I was recently working in Tirana, Albania and the cafes were swarming with bureaucrats from EU member states talking loudly about mandates and targets Albania should achieve before it is let into their economic and political asylum. Stay out Albania. You are virtually self-sufficient in terms of hydro-electrical power generation and agriculture and the EU may bring you down, like it has some nations that have made incompatible bedfellows. The heart of the problem is the fact is that you cannot slap down a convergent federal or linear system on underlying divergence and discord. Europe is strong as a region because of its diversity and not because of uniformity. There is a delicate balance between being deeply integrated and being completely nationally aloof.

In terms of EU experimental regionalism, which has partially failed, a new consensus is emerging in London. David Cameron recently said that a ‘two speed European Union’ is inevitable and his speechwriters are now busy preparing for an important ‘Big Europe’ statement on a new settlement for the EU.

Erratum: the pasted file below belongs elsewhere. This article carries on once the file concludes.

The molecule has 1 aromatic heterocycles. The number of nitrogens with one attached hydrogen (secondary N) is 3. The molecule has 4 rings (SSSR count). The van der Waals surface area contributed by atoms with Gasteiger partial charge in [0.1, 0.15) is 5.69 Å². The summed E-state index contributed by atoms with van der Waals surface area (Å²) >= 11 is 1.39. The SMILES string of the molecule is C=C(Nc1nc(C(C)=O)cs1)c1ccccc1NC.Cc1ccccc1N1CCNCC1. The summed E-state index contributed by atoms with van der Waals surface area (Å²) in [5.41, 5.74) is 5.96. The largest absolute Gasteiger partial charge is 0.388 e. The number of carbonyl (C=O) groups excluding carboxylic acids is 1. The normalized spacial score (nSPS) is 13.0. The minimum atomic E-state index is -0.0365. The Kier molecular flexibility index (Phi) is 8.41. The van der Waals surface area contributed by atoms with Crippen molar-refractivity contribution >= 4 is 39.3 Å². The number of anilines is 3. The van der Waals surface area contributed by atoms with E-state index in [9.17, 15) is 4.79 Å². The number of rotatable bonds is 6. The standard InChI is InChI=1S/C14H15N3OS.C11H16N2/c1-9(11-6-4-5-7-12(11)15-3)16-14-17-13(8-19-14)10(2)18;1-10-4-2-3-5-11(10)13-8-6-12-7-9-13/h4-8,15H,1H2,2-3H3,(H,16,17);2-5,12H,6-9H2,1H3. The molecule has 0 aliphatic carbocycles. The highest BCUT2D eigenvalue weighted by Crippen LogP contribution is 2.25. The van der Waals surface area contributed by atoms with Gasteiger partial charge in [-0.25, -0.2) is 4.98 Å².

As world trade has grown, the EU accounts for a far less proportion of world trade than it did 40 years ago and trade negotiations are drafted in line with WTO directives. Therefore David Cameron will attempt to update the mandate of the crumbling union. Someone must take the continental bull by the horns. By doing so he is taking a lead in redefining regionalism. Cameron’s approach is well supported in the economic literature that takes more rigorous look at whether they grow too large for their own good by looking at marginal benefits and costs as opposed to a socio-political perspective.